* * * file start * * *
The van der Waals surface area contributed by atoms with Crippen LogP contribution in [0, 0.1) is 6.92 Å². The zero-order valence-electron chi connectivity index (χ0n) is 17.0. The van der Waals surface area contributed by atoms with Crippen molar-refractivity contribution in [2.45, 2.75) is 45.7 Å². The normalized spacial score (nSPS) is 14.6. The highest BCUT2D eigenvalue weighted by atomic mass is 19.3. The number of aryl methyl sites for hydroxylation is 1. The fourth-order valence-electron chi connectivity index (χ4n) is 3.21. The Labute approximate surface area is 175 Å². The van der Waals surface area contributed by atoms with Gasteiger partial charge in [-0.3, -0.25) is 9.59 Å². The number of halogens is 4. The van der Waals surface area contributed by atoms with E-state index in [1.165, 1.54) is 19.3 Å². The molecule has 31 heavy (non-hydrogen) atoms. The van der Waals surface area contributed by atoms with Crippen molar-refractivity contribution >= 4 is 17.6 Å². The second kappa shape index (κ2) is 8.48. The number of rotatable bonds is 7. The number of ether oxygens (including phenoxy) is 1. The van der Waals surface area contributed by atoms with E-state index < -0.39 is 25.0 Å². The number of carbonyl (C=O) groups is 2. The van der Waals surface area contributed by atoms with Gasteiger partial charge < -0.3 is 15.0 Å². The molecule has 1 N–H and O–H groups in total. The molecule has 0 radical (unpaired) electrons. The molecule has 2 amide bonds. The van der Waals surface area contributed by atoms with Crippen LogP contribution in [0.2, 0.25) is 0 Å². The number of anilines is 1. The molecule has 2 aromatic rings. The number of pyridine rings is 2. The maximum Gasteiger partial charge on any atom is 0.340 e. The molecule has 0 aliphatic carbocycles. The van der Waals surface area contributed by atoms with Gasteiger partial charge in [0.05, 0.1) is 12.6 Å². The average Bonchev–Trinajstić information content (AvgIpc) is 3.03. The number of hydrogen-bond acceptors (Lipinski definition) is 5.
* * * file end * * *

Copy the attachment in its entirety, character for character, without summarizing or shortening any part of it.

The van der Waals surface area contributed by atoms with Crippen LogP contribution in [0, 0.1) is 6.92 Å². The zero-order valence-electron chi connectivity index (χ0n) is 17.0. The van der Waals surface area contributed by atoms with Crippen molar-refractivity contribution in [2.45, 2.75) is 45.7 Å². The normalized spacial score (nSPS) is 14.6. The highest BCUT2D eigenvalue weighted by atomic mass is 19.3. The number of aryl methyl sites for hydroxylation is 1. The fourth-order valence-electron chi connectivity index (χ4n) is 3.21. The Labute approximate surface area is 175 Å². The van der Waals surface area contributed by atoms with Gasteiger partial charge in [-0.3, -0.25) is 9.59 Å². The number of halogens is 4. The van der Waals surface area contributed by atoms with E-state index in [1.165, 1.54) is 19.3 Å². The molecule has 31 heavy (non-hydrogen) atoms. The van der Waals surface area contributed by atoms with Crippen molar-refractivity contribution >= 4 is 17.6 Å². The second kappa shape index (κ2) is 8.48. The number of rotatable bonds is 7. The number of ether oxygens (including phenoxy) is 1. The van der Waals surface area contributed by atoms with E-state index < -0.39 is 25.0 Å². The number of carbonyl (C=O) groups is 2. The van der Waals surface area contributed by atoms with Gasteiger partial charge < -0.3 is 15.0 Å². The molecule has 1 N–H and O–H groups in total. The molecule has 0 radical (unpaired) electrons. The molecule has 2 amide bonds. The van der Waals surface area contributed by atoms with Crippen LogP contribution in [0.2, 0.25) is 0 Å². The number of anilines is 1. The molecule has 2 aromatic rings. The number of pyridine rings is 2. The maximum Gasteiger partial charge on any atom is 0.340 e. The molecule has 0 aliphatic carbocycles. The van der Waals surface area contributed by atoms with Gasteiger partial charge in [0.05, 0.1) is 12.6 Å². The average Bonchev–Trinajstić information content (AvgIpc) is 3.03. The number of hydrogen-bond acceptors (Lipinski definition) is 5.